Easily disposable circuitry on a sheet of paper
A study on the use of electronic components that are fixed to a sheet of paper can be the answer to the massive problem of waste from electronics, like computers and cell phones. The circuit board, which is made of paper, has fully integrated electrical components and when no longer needed can be burned or left to degrade.
The researchers from New York State
The study, done by a team of researchers out of the State University of New York at Binghamton at the Bioelectronics and Microsystem Laboratory in the Department of Electrical and Computer Engineering, has found a way to print circuits on a sheet of simple paper, and able to dispose of it simply, safely, and sustainably.
The bulky circuit boards used today
Printed Circuit Boards that we find in our electronics are made of glass fibers, resin, and metal. They tend to be bulky and very hard to dispose of in any meaningful way. The poor disposability is especially troubling at this time, because of the newest single-use devices and sensors, that are mainly used in medicine when evaluating health and monitoring environmental conditions, as well as other novel conditions.
The challenge was set
The researchers ran into a problem that many would think of immediately. You can’t use traditional components on a paper circuit board, even if it is a sound base for them. Instead, the team wanted to develop circuitry components that would be simple to manufacture and that had all the electronic components completely integrated into the sheet, already.
Resolution of the problem
The team developed a special paper-based amplifier-type circuit that incorporates resistors, capacitors, and a transistor. They used wax to print the channels onto a sheet of paper, in a simple pattern. After melting the wax so it soaked into the paper, semi conductive and conductive inks were printed in areas not soaked by wax.
On the final two layers, screen-printed additional conductive metal components were added, and then the team cast a gel-based electrolyte onto a paper sheet.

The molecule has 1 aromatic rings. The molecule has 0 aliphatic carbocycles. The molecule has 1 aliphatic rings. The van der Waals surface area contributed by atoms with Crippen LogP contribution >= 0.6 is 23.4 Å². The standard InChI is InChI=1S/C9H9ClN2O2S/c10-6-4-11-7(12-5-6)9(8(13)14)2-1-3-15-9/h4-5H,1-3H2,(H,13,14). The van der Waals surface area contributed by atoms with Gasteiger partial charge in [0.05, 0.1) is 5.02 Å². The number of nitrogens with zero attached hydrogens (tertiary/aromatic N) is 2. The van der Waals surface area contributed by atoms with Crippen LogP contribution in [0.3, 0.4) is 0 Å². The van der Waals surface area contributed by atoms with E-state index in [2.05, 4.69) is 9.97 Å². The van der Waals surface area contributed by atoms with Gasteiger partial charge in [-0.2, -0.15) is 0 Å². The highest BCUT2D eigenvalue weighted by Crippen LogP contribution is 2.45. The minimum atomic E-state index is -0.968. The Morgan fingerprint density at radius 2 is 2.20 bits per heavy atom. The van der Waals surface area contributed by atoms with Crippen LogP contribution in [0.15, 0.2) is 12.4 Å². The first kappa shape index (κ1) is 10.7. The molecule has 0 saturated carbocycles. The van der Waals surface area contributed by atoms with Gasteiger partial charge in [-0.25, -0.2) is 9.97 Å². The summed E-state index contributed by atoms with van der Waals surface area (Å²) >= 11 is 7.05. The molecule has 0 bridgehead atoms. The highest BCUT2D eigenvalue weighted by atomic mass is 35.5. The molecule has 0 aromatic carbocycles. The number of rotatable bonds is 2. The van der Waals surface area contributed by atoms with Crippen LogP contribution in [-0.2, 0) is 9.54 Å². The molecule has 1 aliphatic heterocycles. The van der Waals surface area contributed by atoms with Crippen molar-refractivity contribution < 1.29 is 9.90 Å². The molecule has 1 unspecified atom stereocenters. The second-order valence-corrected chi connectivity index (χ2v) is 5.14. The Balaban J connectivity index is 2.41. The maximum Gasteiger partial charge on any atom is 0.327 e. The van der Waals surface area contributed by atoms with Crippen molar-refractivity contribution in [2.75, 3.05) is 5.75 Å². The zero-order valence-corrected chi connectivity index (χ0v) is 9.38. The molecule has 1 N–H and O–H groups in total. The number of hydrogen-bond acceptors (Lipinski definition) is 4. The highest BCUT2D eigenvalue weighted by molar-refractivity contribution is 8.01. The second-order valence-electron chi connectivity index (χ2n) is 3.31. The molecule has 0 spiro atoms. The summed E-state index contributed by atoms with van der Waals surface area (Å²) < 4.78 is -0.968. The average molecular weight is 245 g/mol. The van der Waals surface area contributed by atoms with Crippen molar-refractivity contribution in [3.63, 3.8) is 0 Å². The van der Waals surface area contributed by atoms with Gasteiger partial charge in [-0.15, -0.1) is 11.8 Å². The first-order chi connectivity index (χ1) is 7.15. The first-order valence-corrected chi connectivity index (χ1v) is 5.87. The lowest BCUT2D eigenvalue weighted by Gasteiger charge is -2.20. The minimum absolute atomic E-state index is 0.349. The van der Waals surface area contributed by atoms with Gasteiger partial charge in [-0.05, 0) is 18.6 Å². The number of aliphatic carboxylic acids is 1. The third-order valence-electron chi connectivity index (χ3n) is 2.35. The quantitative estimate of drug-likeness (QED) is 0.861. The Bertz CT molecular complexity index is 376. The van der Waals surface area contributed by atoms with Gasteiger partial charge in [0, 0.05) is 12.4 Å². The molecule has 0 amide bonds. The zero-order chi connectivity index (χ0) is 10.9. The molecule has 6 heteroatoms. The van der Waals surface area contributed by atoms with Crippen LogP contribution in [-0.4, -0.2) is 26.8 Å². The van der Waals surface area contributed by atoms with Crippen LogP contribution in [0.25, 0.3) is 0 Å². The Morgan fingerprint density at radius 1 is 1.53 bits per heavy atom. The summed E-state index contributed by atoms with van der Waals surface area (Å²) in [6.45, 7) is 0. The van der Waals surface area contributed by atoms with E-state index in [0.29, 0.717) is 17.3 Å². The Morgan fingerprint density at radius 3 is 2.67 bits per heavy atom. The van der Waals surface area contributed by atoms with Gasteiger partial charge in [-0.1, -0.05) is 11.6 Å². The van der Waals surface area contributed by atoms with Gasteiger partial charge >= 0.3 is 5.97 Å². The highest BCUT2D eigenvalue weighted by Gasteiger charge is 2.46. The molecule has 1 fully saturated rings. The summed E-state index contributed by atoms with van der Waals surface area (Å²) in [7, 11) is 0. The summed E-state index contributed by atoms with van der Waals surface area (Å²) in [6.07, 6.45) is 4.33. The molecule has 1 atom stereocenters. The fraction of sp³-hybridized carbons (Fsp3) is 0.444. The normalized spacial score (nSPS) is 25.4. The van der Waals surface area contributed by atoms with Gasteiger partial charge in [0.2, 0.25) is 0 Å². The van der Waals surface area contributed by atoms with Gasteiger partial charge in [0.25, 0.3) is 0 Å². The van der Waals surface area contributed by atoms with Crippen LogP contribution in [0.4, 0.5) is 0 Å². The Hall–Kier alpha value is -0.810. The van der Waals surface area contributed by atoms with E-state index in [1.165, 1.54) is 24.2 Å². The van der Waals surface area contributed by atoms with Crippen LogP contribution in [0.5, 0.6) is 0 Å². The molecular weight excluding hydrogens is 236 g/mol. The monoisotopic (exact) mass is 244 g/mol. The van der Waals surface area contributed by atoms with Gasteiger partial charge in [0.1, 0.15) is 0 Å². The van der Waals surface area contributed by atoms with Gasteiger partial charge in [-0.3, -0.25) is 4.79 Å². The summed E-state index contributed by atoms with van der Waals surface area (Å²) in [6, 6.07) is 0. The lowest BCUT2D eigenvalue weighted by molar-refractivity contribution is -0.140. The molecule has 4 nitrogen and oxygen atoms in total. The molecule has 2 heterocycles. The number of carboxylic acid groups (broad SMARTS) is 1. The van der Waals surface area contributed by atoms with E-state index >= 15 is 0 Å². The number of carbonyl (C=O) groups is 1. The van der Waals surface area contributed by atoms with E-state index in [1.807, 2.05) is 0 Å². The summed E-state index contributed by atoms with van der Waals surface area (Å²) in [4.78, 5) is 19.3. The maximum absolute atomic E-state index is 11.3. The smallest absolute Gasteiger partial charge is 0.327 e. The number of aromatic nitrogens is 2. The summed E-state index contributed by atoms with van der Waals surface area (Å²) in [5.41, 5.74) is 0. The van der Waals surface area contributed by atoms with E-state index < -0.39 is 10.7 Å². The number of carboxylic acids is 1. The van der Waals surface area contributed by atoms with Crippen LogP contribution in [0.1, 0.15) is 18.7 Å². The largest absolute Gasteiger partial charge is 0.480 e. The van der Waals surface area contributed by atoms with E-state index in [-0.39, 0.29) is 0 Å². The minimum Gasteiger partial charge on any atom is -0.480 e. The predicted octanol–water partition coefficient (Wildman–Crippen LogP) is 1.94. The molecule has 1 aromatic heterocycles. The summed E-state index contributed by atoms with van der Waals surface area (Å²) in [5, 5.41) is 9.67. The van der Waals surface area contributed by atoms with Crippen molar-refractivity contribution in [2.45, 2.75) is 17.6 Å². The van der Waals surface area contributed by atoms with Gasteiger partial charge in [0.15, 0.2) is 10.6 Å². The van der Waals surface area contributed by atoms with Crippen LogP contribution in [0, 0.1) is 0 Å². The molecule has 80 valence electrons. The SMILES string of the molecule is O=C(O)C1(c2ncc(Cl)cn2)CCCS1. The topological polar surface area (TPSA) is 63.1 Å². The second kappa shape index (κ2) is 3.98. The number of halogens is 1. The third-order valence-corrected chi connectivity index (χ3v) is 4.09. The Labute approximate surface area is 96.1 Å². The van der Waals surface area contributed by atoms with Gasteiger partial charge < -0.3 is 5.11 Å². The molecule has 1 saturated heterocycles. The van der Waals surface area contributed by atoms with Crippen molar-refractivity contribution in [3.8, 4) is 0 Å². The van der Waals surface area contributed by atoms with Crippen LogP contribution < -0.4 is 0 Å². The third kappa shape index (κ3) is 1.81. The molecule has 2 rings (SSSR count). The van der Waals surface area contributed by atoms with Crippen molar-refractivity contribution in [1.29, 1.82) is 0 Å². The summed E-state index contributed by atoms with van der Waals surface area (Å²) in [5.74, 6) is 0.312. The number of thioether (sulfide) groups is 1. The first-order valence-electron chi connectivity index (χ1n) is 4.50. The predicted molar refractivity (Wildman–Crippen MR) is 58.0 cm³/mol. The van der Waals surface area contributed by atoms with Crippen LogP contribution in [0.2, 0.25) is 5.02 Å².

The tests revealed that the resistor, capacitor, and transistor designs performed properly. The final circuit was thin and very flexible just like paper, even with the addition of components. To prove degradability the team used a flame to set the circuit on fire, and it quickly burned to ash. The team felt this was then a good start to producing completely disposable electronic devices.
Humanity’s excessive production of material waste poses a critical environmental threat, and the problem is only escalating, especially in the past few decades with the rapid development of powerful electronic tools and persistent consumer desire to upgrade to the newest available technology. The poor disposability of electronics is especially an issue for the newly arising field of single-use devices and sensors, which are often used to evaluate human health and monitor environmental conditions, and for other novel applications. Though impressive in terms of function and convenience, usage of conventional electronic components in these applications would inflict an immense surge in waste and result in higher costs. This work’s primary objective is to develop a cost-effective, eco-friendly, all-paper, device for single-use applications that can be easily and safely disposed of through incineration or biodegradation. All electronic components are paper-based and integrated on paper-based printed circuit boards (PCBs), innovatively providing a realistic and practical solution for green electronic platforms. In particular, a methodology is discussed for simultaneously achieving very tunable resistors (20 Ω to 285 kΩ), supercapacitors (∼3.29 mF), and electrolyte-gated field-effect transistors on and within the thickness of a single sheet of paper. Each electronic component is completely integrated into functionalized paper regions and exhibits favorable electrical activity, adjustability, flexibility, and disposability. A simple amplifier circuit is successfully demonstrated within a small area and within the thickness of a single sheet of paper, displaying component versatility and the capability for their fabrication processes to be performed in parallel for efficient and rapid development.
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